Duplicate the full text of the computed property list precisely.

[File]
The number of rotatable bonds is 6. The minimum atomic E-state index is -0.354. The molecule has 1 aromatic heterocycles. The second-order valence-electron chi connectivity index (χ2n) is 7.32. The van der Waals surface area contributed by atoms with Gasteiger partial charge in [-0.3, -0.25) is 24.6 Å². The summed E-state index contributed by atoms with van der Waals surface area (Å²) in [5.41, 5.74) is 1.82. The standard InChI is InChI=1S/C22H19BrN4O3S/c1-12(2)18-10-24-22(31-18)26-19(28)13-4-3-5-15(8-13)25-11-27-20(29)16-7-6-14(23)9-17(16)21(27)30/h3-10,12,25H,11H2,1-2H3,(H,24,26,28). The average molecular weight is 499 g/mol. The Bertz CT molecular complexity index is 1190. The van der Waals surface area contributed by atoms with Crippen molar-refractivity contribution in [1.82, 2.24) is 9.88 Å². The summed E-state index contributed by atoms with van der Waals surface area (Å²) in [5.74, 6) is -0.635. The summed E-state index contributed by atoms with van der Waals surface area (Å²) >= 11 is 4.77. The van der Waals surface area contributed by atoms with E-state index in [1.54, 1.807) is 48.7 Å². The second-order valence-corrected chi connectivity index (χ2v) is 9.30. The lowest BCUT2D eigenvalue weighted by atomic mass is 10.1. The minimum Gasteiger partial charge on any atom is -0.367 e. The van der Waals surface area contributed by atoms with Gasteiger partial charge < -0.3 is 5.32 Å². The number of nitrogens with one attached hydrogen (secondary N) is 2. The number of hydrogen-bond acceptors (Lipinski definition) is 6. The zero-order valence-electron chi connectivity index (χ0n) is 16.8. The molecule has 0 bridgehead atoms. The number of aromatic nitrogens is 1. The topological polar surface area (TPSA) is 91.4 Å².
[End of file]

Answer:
The number of rotatable bonds is 6. The minimum atomic E-state index is -0.354. The molecule has 1 aromatic heterocycles. The second-order valence-electron chi connectivity index (χ2n) is 7.32. The van der Waals surface area contributed by atoms with Gasteiger partial charge in [-0.3, -0.25) is 24.6 Å². The summed E-state index contributed by atoms with van der Waals surface area (Å²) in [5.41, 5.74) is 1.82. The standard InChI is InChI=1S/C22H19BrN4O3S/c1-12(2)18-10-24-22(31-18)26-19(28)13-4-3-5-15(8-13)25-11-27-20(29)16-7-6-14(23)9-17(16)21(27)30/h3-10,12,25H,11H2,1-2H3,(H,24,26,28). The average molecular weight is 499 g/mol. The Bertz CT molecular complexity index is 1190. The van der Waals surface area contributed by atoms with Crippen molar-refractivity contribution in [1.82, 2.24) is 9.88 Å². The summed E-state index contributed by atoms with van der Waals surface area (Å²) in [5.74, 6) is -0.635. The summed E-state index contributed by atoms with van der Waals surface area (Å²) >= 11 is 4.77. The van der Waals surface area contributed by atoms with E-state index in [1.54, 1.807) is 48.7 Å². The second-order valence-corrected chi connectivity index (χ2v) is 9.30. The lowest BCUT2D eigenvalue weighted by atomic mass is 10.1. The minimum Gasteiger partial charge on any atom is -0.367 e. The van der Waals surface area contributed by atoms with Gasteiger partial charge < -0.3 is 5.32 Å². The number of nitrogens with one attached hydrogen (secondary N) is 2. The number of hydrogen-bond acceptors (Lipinski definition) is 6. The zero-order valence-electron chi connectivity index (χ0n) is 16.8. The molecule has 0 bridgehead atoms. The number of aromatic nitrogens is 1. The topological polar surface area (TPSA) is 91.4 Å².